The Lone Bellow - For What It's Worth (2018)

I've seen The Lone Bellow - Brian Elmquist, Zach Williams and Kanene Donehey Pipkin - in concert twice and they've delivered wholly satisfying performances each time. Their four albums, EP, and a handful of one-off singles are the epitome of the acoustic-rock sub-genre spearheaded over the last decade or so by more popular bands such as Mumford & Sons and The Lumineers. One of those singles is a remake of Buffalo Springfield's 1967 hit "For What It's Worth," released on iTunes and Apple Music in 2018.

The Stephen Stills penned song was not exactly a loud burst of hard rock when it was released back in the day, and The Lone Bellow's ultra-mellow take of the classic song is even more laid back than the original.

I'm probably not the only music lover who mistakenly believed that "For What It's Worth" is an anti-Viet Nam War song. Instead, Stills wrote what is perhaps his most famous single about an incident in 1966 that was much less altruistic than wanting to end a long war. Young people attending the music venues and clubs on Sunset Strip in Los Angeles were causing a lot of traffic problems late at night. The local residents and businesses complained, so the city imposed a 10 PM curfew. Peaceful protests against the curfew turned into riots on November 12, 1966 when the club goers considered the anti-loitering laws and the strict regulations a violation of their civil rights. I must admit that discovering the true meaning of "For What It's Worth" removes a lot of the luster from Buffalo Springfield's #7 hit record. Even so, it's still a good song, and The Lone Bellow did a very nice job covering it.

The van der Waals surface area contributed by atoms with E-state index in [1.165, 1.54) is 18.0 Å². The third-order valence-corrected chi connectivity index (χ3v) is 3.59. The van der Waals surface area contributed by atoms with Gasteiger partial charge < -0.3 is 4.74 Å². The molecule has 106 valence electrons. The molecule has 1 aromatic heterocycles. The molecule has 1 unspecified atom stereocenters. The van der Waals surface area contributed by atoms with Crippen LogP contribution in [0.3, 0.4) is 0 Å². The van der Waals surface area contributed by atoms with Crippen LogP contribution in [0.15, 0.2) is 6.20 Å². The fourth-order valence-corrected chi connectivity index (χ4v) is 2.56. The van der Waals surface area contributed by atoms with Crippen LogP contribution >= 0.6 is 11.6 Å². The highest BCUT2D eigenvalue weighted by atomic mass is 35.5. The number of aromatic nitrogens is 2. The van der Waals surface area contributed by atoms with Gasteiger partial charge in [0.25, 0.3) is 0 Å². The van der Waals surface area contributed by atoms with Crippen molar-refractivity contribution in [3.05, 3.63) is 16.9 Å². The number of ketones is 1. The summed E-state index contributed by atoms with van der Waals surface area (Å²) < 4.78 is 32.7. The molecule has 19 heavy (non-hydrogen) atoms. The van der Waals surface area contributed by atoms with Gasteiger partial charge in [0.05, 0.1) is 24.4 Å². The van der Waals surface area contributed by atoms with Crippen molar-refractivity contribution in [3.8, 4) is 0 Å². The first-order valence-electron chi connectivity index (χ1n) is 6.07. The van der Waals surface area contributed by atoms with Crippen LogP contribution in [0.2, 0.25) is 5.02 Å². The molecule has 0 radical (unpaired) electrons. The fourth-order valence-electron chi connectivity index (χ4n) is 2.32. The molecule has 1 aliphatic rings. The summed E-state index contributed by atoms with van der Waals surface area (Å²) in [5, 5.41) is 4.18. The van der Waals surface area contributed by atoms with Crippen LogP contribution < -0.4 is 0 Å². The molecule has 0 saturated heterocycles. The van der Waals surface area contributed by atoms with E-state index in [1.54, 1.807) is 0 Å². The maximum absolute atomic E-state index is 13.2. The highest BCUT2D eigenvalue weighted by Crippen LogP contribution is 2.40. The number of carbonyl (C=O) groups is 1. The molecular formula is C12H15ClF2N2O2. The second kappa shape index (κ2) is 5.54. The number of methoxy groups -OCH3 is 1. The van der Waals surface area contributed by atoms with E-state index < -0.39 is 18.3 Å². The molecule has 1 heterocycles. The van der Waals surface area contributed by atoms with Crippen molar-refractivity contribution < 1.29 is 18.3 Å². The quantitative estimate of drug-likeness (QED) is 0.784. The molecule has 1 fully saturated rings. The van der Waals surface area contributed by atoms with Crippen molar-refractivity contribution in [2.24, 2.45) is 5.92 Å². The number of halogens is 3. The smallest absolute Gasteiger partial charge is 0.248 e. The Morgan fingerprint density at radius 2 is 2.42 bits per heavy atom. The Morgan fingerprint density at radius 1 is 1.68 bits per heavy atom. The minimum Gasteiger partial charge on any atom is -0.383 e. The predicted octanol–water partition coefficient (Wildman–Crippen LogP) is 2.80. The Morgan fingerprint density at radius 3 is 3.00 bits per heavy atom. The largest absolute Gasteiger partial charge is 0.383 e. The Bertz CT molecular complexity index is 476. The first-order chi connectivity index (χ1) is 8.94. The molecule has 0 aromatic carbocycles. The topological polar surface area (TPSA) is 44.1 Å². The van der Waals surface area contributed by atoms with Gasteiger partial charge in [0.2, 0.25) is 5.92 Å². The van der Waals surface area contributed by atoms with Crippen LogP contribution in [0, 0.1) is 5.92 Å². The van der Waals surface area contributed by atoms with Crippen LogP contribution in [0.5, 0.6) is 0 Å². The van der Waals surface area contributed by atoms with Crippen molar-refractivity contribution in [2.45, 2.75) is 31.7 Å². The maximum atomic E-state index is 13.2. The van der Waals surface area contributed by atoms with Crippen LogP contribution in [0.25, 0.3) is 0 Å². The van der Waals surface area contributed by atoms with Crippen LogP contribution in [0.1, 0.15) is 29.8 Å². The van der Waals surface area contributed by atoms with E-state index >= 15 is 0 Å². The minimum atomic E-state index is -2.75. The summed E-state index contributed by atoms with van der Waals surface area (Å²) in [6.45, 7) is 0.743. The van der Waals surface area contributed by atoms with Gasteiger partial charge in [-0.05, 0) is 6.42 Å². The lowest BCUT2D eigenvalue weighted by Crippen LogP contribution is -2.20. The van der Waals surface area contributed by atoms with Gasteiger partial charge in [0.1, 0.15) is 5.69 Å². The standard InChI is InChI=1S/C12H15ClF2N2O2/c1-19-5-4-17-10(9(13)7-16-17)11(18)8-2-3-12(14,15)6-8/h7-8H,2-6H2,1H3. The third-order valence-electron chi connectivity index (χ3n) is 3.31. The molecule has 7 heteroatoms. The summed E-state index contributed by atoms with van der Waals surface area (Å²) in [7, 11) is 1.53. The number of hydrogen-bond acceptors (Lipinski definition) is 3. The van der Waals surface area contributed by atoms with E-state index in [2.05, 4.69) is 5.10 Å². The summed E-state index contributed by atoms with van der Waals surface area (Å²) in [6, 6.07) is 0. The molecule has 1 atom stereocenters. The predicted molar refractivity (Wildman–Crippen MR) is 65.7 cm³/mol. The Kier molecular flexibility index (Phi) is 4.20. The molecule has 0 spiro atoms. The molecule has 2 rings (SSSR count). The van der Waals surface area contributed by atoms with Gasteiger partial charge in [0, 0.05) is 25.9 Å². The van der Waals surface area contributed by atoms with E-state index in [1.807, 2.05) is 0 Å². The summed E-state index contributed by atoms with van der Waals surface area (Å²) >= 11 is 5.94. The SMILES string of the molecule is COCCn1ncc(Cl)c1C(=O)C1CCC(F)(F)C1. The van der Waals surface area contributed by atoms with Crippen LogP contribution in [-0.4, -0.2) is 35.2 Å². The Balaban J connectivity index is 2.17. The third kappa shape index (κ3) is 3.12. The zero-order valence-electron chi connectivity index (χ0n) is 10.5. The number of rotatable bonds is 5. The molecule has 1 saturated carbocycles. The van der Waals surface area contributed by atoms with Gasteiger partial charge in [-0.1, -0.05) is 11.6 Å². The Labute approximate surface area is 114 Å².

The Brooklyn band's studio recording was once featured on James Spader's hit TV drama, The Blacklist.

The videos below are live takes - but excellent nonetheless. The first is from WNRN, listener supported radio in Charlottesville, VA. The second one was filmed in Rocky Mountain National Park for One Campaign, an international organization devoted to ridding the world of extreme poverty.